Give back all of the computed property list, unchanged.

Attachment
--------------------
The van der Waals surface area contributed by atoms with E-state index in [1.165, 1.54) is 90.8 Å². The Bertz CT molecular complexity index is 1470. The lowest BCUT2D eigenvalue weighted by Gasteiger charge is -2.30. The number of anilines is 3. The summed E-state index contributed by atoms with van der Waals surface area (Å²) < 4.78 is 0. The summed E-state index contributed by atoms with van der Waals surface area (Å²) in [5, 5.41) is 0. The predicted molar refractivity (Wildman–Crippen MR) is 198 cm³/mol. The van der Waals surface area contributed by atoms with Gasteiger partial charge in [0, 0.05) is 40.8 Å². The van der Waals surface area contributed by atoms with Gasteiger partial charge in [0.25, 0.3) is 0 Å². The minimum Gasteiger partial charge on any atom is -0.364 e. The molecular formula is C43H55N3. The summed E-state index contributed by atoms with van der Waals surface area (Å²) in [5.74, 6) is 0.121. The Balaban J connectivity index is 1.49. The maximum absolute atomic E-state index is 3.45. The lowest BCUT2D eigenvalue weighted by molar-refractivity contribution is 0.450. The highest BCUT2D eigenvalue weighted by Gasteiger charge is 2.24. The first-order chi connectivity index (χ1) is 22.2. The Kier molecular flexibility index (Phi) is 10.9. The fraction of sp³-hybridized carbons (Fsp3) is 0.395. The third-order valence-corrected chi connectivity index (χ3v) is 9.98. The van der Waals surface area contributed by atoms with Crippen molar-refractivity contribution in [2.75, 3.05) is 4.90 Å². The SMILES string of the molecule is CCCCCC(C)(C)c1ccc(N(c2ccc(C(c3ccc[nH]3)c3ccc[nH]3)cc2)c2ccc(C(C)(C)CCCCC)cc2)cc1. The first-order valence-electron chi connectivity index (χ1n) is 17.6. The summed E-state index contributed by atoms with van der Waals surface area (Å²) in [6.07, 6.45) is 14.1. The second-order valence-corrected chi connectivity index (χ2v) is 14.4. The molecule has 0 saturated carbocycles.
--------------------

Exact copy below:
The van der Waals surface area contributed by atoms with E-state index in [1.165, 1.54) is 90.8 Å². The Bertz CT molecular complexity index is 1470. The lowest BCUT2D eigenvalue weighted by Gasteiger charge is -2.30. The number of anilines is 3. The summed E-state index contributed by atoms with van der Waals surface area (Å²) < 4.78 is 0. The summed E-state index contributed by atoms with van der Waals surface area (Å²) in [5, 5.41) is 0. The predicted molar refractivity (Wildman–Crippen MR) is 198 cm³/mol. The van der Waals surface area contributed by atoms with Gasteiger partial charge in [0, 0.05) is 40.8 Å². The van der Waals surface area contributed by atoms with Gasteiger partial charge in [0.25, 0.3) is 0 Å². The minimum Gasteiger partial charge on any atom is -0.364 e. The molecular formula is C43H55N3. The summed E-state index contributed by atoms with van der Waals surface area (Å²) in [5.74, 6) is 0.121. The Balaban J connectivity index is 1.49. The maximum absolute atomic E-state index is 3.45. The lowest BCUT2D eigenvalue weighted by molar-refractivity contribution is 0.450. The highest BCUT2D eigenvalue weighted by Gasteiger charge is 2.24. The first-order chi connectivity index (χ1) is 22.2. The Kier molecular flexibility index (Phi) is 10.9. The fraction of sp³-hybridized carbons (Fsp3) is 0.395. The third-order valence-corrected chi connectivity index (χ3v) is 9.98. The van der Waals surface area contributed by atoms with Crippen molar-refractivity contribution in [2.75, 3.05) is 4.90 Å². The SMILES string of the molecule is CCCCCC(C)(C)c1ccc(N(c2ccc(C(c3ccc[nH]3)c3ccc[nH]3)cc2)c2ccc(C(C)(C)CCCCC)cc2)cc1. The first-order valence-electron chi connectivity index (χ1n) is 17.6. The summed E-state index contributed by atoms with van der Waals surface area (Å²) in [6.07, 6.45) is 14.1. The second-order valence-corrected chi connectivity index (χ2v) is 14.4. The molecule has 0 saturated carbocycles.